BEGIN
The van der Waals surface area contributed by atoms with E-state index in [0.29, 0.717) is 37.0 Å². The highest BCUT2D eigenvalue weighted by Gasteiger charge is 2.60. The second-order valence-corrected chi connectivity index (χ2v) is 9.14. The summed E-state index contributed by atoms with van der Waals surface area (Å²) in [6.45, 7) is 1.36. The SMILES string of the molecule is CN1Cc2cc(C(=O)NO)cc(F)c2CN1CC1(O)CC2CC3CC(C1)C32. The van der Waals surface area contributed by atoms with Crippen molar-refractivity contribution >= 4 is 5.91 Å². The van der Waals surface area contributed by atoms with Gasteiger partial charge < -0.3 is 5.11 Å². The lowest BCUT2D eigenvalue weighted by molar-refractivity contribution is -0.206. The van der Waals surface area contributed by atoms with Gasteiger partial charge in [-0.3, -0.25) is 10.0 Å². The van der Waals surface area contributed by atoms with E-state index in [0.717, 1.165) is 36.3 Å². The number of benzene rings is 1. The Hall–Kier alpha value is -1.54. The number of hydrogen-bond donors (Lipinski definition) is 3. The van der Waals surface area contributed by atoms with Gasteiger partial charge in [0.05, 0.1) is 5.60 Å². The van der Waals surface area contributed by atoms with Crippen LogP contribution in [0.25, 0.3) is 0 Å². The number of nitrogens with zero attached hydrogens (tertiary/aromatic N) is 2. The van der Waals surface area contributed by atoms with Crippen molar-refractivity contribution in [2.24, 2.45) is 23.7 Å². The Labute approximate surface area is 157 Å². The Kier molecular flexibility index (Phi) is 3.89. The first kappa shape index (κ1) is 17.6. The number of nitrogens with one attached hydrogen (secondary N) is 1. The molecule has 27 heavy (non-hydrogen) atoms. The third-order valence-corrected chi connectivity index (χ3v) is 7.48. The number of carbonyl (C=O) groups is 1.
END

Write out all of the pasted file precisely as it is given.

The van der Waals surface area contributed by atoms with E-state index in [0.29, 0.717) is 37.0 Å². The highest BCUT2D eigenvalue weighted by Gasteiger charge is 2.60. The second-order valence-corrected chi connectivity index (χ2v) is 9.14. The summed E-state index contributed by atoms with van der Waals surface area (Å²) in [6.45, 7) is 1.36. The SMILES string of the molecule is CN1Cc2cc(C(=O)NO)cc(F)c2CN1CC1(O)CC2CC3CC(C1)C32. The van der Waals surface area contributed by atoms with Crippen molar-refractivity contribution >= 4 is 5.91 Å². The van der Waals surface area contributed by atoms with Gasteiger partial charge < -0.3 is 5.11 Å². The lowest BCUT2D eigenvalue weighted by molar-refractivity contribution is -0.206. The van der Waals surface area contributed by atoms with Gasteiger partial charge in [-0.3, -0.25) is 10.0 Å². The van der Waals surface area contributed by atoms with E-state index in [0.717, 1.165) is 36.3 Å². The number of benzene rings is 1. The Hall–Kier alpha value is -1.54. The number of hydrogen-bond donors (Lipinski definition) is 3. The van der Waals surface area contributed by atoms with Gasteiger partial charge in [0.05, 0.1) is 5.60 Å². The van der Waals surface area contributed by atoms with Crippen LogP contribution in [0.25, 0.3) is 0 Å². The number of nitrogens with zero attached hydrogens (tertiary/aromatic N) is 2. The van der Waals surface area contributed by atoms with Crippen molar-refractivity contribution in [2.24, 2.45) is 23.7 Å². The Labute approximate surface area is 157 Å². The Kier molecular flexibility index (Phi) is 3.89. The first kappa shape index (κ1) is 17.6. The number of nitrogens with one attached hydrogen (secondary N) is 1. The molecule has 27 heavy (non-hydrogen) atoms. The third-order valence-corrected chi connectivity index (χ3v) is 7.48. The number of carbonyl (C=O) groups is 1.